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Myanmar’s Military Junta Is Losing Power

The impending demise of Myanmar’s military junta illustrates that autocracies can be brittle and that democratic transitions can be resumed. But even though resistance forces will likely overthrow the regime, they will require meaningful support from regional powers to reconstitute a viable pluralistic state.

BANGKOK – As autocratic leaders gain influence, if not power, in more countries than proponents of democracy care to count, Myanmar is a remarkable exception: its military junta appears untenable. In fact, Myanmar’s people are putting their lives on the line to break the generals’ grip on power and reclaim their future.

After nearly a half-century of military dictatorship, starting in 1962, a decade of political liberalization, economic reform, and development progress followed, lasting from 2011 until 2021. But Senior General Min Aung Hlaing seized power from Myanmar’s re-elected civilian government on February 1, 2021, triggering a civil war in which young people, ethnic-minority armies, civilian leaders, and a defiant population have been fighting the regime. More recently, resistance forces – waging what they now call a “revolution” – have scored a series of battlefield victories, turning the tide of the conflict.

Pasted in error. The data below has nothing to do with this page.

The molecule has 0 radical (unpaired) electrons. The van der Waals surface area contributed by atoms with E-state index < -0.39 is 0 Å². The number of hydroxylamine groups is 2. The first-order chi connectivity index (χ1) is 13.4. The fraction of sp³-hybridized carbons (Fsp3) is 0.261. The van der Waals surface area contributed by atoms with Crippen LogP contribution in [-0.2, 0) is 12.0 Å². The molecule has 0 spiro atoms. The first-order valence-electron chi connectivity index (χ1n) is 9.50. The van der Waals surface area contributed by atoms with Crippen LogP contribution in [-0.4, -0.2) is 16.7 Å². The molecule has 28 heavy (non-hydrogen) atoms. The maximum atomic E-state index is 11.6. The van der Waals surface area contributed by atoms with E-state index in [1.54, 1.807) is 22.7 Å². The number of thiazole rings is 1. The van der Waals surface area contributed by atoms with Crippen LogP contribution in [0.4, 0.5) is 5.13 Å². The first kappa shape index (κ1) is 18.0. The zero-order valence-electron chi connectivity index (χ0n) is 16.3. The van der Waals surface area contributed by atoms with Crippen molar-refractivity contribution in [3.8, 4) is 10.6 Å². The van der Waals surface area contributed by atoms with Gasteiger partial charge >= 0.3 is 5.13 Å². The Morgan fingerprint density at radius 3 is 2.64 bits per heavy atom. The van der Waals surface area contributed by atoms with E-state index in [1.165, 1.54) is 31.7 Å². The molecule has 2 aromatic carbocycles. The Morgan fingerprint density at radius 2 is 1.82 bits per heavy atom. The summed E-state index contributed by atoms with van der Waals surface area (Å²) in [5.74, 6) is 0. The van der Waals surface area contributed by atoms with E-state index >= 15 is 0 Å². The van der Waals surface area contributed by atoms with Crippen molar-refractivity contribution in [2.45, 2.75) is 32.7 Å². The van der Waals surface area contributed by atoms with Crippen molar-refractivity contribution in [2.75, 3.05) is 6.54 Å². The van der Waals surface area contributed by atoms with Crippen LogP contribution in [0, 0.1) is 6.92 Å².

But it is one thing to defeat Myanmar’s military; it is quite another to reconstitute a viable pluralistic state with popular legitimacy in an ethnically fractious country. Moreover, Myanmar’s deadly internal conflict could drag on for months as the military makes its last stand around major cities and towns, including the capital of Nay Pyi Taw, relying on air power, armor, and artillery to survive.